Does anyone know (or know where to find) the answers to any of these questions? 1.) What percent of CFA level one Registered Candidates actually sit for the exam? I personally know two people that signed up and studied but didn’t think it was worth wasting a Saturday to show up 2.) What percent of the morning test takers actually come back for the second half? The room was noticeably more empty and the proctor told me that 23 people were missing from my section of the gym alone. 3.) What percent of level one candidates who sit for the exam are taking it for a second time? 4.) What is the average age of a CFA level one candidate?
I think around 25% no show rate. I think another 10% leave after the first section. No idea 25?
There’s a thread going on the Level 3 board about their average age, which is coming in around 31… so 25 is probably a good guess, although there’s a lot of college programs that are pushing their seniors to give it a shot at 21/22 these days
The only reason that the average age of cfa candidate is so high is that CFAI makes it impossible to be otherwise. Just look at actuarial exams. People good enough to get a job out of university already have at least 5 exams done before graduating, each one harder than any of the CFA exams. Almost all actuarial students have at least 3 exams completed before they graduate, and since they only have 3 end up never becoming actuaries. If CFAI didn’t force people to be in 3rd year uni before they can write level 1, and offered the exams more than once a year things would be much different. There would definitely be flocks of kids finishing all three exams before they graduate undergrad. Really there is nothing in the level one exam that a motivated highschool senior couldn’t pass, and I wouldn’t be surprised to hear stories of people do did level 1 as highschool junior level 2 as highschool senior and level 3 as university freshman in order to get some really nice internships early in their career. (Note this is in Canada, maybe things are different in america. On a side note Canada has 2.5x more CFA members per capita than USA which I think is interesting). CFAI has lots of secrets and does not post any meaningful statistics. One could build a model to answer your questions but it would only be as good as the underlying assumptions, which there would have to be a lot of. What I would really like to know is the pass rate as a function of the time spent studying. I really feel that the only reason the pass rate is so low is that people don’t put in the recommended 250h. There are not really any hard concepts on the exam and in that way i dont feel its ‘hard’. What it is is time consuming. Even though there are no hard concepts, the sheer number of concepts one needs to learn is staggering. Thus I feel that if anyone just put the time in to study they could pass with ease. If the pass rate for people who studied over 250h was less than 80% I would be truly surprised. It would be very interesting to me to see if this is actually true.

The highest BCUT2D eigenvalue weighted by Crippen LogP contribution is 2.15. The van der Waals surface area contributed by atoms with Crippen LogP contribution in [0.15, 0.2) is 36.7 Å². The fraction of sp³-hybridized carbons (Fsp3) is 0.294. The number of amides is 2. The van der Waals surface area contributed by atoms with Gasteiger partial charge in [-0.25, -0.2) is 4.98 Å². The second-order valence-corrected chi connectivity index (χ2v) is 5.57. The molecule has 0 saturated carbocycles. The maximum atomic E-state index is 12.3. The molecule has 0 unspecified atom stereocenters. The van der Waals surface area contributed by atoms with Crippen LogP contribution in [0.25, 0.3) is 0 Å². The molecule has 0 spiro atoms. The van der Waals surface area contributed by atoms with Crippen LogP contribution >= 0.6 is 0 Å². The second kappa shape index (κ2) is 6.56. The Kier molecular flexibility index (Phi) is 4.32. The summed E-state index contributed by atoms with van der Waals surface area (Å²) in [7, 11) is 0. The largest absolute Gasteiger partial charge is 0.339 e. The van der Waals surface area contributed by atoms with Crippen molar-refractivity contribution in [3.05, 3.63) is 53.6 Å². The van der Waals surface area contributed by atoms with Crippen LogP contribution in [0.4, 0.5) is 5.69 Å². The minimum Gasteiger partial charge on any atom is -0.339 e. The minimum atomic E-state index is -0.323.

Agree with rdelbel. Difference between actuarial and cfa is the depth and breath of the materials actually. Me being from an actuarial background, find that cfa materials aren’t hard, just that the amount of material is huge, and it seems that there is no particular focus there. for actuarial, it mainly focuses on a particular topic, such as stats/prob, fin market, derivatives, insurance, etc. Still have no idea why the passing rate is that low.